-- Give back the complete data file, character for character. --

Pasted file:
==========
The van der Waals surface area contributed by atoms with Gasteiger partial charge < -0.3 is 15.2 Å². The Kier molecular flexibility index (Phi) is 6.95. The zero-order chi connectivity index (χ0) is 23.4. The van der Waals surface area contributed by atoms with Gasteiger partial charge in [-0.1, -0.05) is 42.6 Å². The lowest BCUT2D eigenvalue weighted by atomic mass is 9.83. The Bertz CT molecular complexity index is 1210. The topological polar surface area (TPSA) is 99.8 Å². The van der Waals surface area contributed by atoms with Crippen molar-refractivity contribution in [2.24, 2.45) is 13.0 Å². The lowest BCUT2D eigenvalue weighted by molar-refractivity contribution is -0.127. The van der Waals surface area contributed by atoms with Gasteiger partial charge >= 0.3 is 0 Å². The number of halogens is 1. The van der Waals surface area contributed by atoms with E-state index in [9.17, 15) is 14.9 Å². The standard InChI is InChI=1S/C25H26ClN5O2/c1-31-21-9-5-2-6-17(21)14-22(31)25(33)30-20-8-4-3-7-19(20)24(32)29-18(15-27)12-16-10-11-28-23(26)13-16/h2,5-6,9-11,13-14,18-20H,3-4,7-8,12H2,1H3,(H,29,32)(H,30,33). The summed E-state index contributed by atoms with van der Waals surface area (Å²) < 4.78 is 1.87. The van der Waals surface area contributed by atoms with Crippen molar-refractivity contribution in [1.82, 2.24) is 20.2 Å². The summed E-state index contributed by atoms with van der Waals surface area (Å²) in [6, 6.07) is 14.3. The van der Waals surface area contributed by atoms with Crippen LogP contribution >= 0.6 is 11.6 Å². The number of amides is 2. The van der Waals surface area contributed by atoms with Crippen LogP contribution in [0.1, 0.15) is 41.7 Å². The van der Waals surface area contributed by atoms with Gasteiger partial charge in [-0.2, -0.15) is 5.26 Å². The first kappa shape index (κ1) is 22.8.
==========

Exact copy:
The van der Waals surface area contributed by atoms with Gasteiger partial charge < -0.3 is 15.2 Å². The Kier molecular flexibility index (Phi) is 6.95. The zero-order chi connectivity index (χ0) is 23.4. The van der Waals surface area contributed by atoms with Gasteiger partial charge in [-0.1, -0.05) is 42.6 Å². The lowest BCUT2D eigenvalue weighted by atomic mass is 9.83. The Bertz CT molecular complexity index is 1210. The topological polar surface area (TPSA) is 99.8 Å². The van der Waals surface area contributed by atoms with Crippen molar-refractivity contribution in [2.24, 2.45) is 13.0 Å². The lowest BCUT2D eigenvalue weighted by molar-refractivity contribution is -0.127. The van der Waals surface area contributed by atoms with Gasteiger partial charge >= 0.3 is 0 Å². The number of halogens is 1. The van der Waals surface area contributed by atoms with E-state index in [9.17, 15) is 14.9 Å². The standard InChI is InChI=1S/C25H26ClN5O2/c1-31-21-9-5-2-6-17(21)14-22(31)25(33)30-20-8-4-3-7-19(20)24(32)29-18(15-27)12-16-10-11-28-23(26)13-16/h2,5-6,9-11,13-14,18-20H,3-4,7-8,12H2,1H3,(H,29,32)(H,30,33). The summed E-state index contributed by atoms with van der Waals surface area (Å²) < 4.78 is 1.87. The van der Waals surface area contributed by atoms with Crippen molar-refractivity contribution in [1.82, 2.24) is 20.2 Å². The summed E-state index contributed by atoms with van der Waals surface area (Å²) in [6, 6.07) is 14.3. The van der Waals surface area contributed by atoms with Crippen LogP contribution >= 0.6 is 11.6 Å². The number of amides is 2. The van der Waals surface area contributed by atoms with Crippen LogP contribution in [0.1, 0.15) is 41.7 Å². The van der Waals surface area contributed by atoms with Gasteiger partial charge in [-0.2, -0.15) is 5.26 Å². The first kappa shape index (κ1) is 22.8.